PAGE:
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14 December 2020
Prof Abdon Atangana
Prof Abdon Atangana is known for his work in developing a new fractional operator used to model real-world problems arising in the fields of science, technology, and engineering. He was recently awarded the TWAS Mohammad A. Hamdan Award by The World Academy of Sciences.

Prof Abdon Atangana, Professor of Applied Mathematics in the Institute for Groundwater Studies at the University of the Free State (UFS), was awarded the TWAS Mohammad A. Hamdan Award by The World Academy of Sciences for the advancement of science in developing countries.

It is the first time that the TWAS Mohammad A. Hamdan Award was bestowed. According to a statement issued by TWAS, this award is given for outstanding mathematical work carried out by a scientist working and living in Africa or the Arab region. It states that the award can be given for work in pure mathematics, applied mathematics, probability, or statistics. Prof Atangana received the award for his contribution to fractal mathematics and partial differential equations.

Making a difference in society

He is known for his research in developing a new fractional operator, the Atangana-Baleanu operator, which is used to model real-world problems. With this operator, he not only describes the rate at which something will change, but also account for disrupting factors that will help to produce better projections.

His work can be applied to make complicated predictions in the fields of science, technology, and engineering. His models can, for instance, help to predict the spread of infectious diseases among people in a settlement, forecasting the number of people who will be infected each day, the number of people who will recover, and the number of people who will die.

Prof Atangana’s models can also help to advise people drilling for water by predicting how groundwater is flowing in a complex geological formation. These are only two examples of how his work can be applied to make a difference in society.

The award from TWAS is the third prestigious commendation he has received in the past month. He was recently named as one of the top 1% scientists on the global Clarivate Web of Science list. His name also appeared on a global list of leading scientists published by Stanford University in the United States. The list is the result of a study published in PLOS Biology, a peer-reviewed open-access journal.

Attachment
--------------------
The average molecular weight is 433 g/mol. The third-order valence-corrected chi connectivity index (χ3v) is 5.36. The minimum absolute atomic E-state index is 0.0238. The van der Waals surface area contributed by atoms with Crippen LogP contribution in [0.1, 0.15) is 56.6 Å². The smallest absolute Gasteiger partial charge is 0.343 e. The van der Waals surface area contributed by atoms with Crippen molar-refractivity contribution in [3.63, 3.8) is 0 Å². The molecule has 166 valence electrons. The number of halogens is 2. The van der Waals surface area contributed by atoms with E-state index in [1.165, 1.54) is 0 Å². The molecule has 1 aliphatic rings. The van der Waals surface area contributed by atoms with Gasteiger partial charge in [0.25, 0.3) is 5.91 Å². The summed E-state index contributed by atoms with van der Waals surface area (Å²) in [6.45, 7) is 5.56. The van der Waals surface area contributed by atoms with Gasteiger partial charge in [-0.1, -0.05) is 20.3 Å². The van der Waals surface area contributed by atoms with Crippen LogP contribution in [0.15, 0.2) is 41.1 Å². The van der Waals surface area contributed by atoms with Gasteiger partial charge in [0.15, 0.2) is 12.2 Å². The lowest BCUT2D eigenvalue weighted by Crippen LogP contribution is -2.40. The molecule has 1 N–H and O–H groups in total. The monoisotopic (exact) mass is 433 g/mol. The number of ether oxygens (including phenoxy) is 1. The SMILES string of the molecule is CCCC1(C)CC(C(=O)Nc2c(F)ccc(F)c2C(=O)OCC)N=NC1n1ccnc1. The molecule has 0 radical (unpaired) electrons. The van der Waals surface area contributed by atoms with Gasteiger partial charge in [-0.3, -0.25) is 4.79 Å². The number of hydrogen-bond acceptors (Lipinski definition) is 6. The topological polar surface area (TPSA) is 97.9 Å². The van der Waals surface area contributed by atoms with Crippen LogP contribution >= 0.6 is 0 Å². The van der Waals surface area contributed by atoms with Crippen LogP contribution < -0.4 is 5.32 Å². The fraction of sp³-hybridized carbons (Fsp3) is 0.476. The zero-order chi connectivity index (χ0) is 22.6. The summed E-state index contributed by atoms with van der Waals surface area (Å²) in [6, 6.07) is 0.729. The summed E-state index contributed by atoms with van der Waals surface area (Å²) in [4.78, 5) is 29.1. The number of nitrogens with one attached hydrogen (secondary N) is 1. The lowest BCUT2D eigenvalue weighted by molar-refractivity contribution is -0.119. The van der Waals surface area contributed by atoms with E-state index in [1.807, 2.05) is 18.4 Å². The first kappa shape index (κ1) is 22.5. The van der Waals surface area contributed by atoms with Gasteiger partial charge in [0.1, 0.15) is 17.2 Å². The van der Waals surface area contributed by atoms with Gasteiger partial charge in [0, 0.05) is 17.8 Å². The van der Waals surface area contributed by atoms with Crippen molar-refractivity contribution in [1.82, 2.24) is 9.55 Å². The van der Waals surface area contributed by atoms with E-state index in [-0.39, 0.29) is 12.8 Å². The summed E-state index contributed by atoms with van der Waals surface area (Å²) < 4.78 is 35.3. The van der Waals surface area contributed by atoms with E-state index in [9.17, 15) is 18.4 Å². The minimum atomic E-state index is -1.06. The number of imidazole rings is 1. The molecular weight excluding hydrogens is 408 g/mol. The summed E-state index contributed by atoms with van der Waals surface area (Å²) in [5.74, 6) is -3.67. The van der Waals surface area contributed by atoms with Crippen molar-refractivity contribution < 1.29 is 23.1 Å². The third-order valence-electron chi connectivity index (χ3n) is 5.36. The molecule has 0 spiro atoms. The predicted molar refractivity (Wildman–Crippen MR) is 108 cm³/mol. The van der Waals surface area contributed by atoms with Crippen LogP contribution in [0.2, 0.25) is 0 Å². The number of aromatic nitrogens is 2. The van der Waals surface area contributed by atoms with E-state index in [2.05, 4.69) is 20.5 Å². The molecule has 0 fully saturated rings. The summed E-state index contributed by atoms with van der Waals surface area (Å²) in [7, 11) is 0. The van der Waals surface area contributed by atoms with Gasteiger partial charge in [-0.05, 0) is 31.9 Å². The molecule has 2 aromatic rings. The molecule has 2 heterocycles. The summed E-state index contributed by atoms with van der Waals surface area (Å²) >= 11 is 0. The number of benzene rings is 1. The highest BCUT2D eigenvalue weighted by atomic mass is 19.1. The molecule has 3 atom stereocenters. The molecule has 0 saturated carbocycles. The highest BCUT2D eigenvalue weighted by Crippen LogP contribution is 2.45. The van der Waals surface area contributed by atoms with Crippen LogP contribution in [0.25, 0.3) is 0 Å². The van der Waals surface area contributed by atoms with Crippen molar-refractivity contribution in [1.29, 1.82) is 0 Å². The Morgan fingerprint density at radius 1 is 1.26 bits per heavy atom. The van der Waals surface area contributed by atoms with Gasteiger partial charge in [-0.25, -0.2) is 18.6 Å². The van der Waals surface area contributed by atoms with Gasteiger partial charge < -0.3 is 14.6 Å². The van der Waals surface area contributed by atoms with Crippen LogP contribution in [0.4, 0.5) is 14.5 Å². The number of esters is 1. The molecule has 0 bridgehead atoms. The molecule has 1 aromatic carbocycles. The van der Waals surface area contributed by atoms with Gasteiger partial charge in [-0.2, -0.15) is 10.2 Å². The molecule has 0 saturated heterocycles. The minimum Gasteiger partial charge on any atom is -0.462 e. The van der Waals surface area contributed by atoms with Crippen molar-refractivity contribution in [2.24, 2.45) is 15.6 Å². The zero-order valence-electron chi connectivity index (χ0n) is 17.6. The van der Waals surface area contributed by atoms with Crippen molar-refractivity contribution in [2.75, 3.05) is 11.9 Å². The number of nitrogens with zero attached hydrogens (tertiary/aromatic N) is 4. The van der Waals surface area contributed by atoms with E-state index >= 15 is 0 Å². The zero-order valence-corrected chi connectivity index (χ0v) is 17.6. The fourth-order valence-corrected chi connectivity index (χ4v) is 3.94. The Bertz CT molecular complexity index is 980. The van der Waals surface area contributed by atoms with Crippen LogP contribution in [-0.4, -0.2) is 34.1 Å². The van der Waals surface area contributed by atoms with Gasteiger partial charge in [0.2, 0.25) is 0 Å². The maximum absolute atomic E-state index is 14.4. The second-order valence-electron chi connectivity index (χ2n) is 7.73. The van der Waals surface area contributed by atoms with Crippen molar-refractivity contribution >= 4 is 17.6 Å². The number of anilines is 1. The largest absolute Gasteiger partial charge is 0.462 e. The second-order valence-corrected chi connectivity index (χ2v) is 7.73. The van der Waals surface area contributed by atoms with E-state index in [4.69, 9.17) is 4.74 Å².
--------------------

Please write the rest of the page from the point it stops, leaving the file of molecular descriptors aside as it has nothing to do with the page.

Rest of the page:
World’s most accomplished scientists

Honours awarded by TWAS and its partners are among the most prestigious for research in the developing world. They recognise outstanding achievements and contributions to science and acknowledge the best work by scientists from the global South.

TWAS, founded in 1983 by a group of scientists under the leadership of Pakistani physicist and Nobel laureate, Abdus Salam, believes that developing nations – by growing strength in science and engineering – will be able to address challenges such as hunger, disease, and poverty, through their knowledge and skills.

TWAS is represented in 100 countries, and of the more than a thousand elected fellows, 14 are Nobel laureates. Eighty-four percent of these fellows are from developing nations. TWAS fellows are also some of the world’s most accomplished scientists.

News Archive

Golden strains: Hansgeorg Schmeiser (flute) and Albie van Schalkwyk (piano)
2008-04-15

Hansgeorg Schmeiser – an Austrian flautist and Albie van Schalkwyk – a lecturer in piano at the UFS, captivated concert-goers on Thursday evening with a virtuoso performance. This was the second time that Hansgeorg has given a performance in Bloemfontein accompanied by Albie. Despite the Easter weekend and the holiday period, the concert was well supported by the public.

With his solid gold Muramatsu flute and a celebrated pianist before the keys plus a varied programme, the two artists had the audience poised on the edge of their seats – beginning with the Sonata in G minor by J.S. Bach and followed by Franz Schubert's Theme and Variations on Trock'ne Blumen for flute and piano. After the interval they performed the Sonata for flute and piano by Martinù – a composition that is seen as one of the most important 20th century works in the flute repertoire. Schmeiser's performance of the solo piece for flute by the Japanese composer Fukushima where modern playing techniques require the achievement on various tone colours and fluctuation intensity was especially impressive.

The demanding programme was concluded with the Hungarian Fantasy for flute and piano by Albert Franz Doppler. It was no surprise that the audience demanded the two back onto the stage for an encore for which they played the second movement (Siciliano) of J.S. Bach's Flute Sonant No. 2 in E minor.

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